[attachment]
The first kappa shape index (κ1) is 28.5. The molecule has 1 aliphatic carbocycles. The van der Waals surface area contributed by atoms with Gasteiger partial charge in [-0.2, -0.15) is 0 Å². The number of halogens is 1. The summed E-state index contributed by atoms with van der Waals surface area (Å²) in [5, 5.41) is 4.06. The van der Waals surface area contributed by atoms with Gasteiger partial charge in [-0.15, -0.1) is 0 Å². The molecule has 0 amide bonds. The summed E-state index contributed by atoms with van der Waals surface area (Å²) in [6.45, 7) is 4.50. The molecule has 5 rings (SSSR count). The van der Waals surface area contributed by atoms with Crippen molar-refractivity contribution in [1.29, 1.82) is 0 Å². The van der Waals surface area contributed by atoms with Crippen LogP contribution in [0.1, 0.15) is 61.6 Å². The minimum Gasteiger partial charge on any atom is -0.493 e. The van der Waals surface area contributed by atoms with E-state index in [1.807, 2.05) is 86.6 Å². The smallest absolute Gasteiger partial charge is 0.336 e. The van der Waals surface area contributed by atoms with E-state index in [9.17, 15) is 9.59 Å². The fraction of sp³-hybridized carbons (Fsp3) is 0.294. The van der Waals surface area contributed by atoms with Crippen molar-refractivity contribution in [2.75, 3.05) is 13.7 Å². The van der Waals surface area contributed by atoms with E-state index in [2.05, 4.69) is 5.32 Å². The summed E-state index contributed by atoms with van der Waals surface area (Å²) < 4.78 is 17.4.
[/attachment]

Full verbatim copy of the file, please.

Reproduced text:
The first kappa shape index (κ1) is 28.5. The molecule has 1 aliphatic carbocycles. The van der Waals surface area contributed by atoms with Gasteiger partial charge in [-0.2, -0.15) is 0 Å². The number of halogens is 1. The summed E-state index contributed by atoms with van der Waals surface area (Å²) in [5, 5.41) is 4.06. The van der Waals surface area contributed by atoms with Gasteiger partial charge in [-0.15, -0.1) is 0 Å². The molecule has 0 amide bonds. The summed E-state index contributed by atoms with van der Waals surface area (Å²) in [6.45, 7) is 4.50. The molecule has 5 rings (SSSR count). The van der Waals surface area contributed by atoms with Crippen molar-refractivity contribution in [1.29, 1.82) is 0 Å². The van der Waals surface area contributed by atoms with Crippen LogP contribution in [0.1, 0.15) is 61.6 Å². The minimum Gasteiger partial charge on any atom is -0.493 e. The van der Waals surface area contributed by atoms with E-state index in [1.807, 2.05) is 86.6 Å². The smallest absolute Gasteiger partial charge is 0.336 e. The van der Waals surface area contributed by atoms with E-state index in [9.17, 15) is 9.59 Å². The fraction of sp³-hybridized carbons (Fsp3) is 0.294. The van der Waals surface area contributed by atoms with Crippen molar-refractivity contribution in [2.75, 3.05) is 13.7 Å². The van der Waals surface area contributed by atoms with E-state index in [2.05, 4.69) is 5.32 Å². The summed E-state index contributed by atoms with van der Waals surface area (Å²) < 4.78 is 17.4.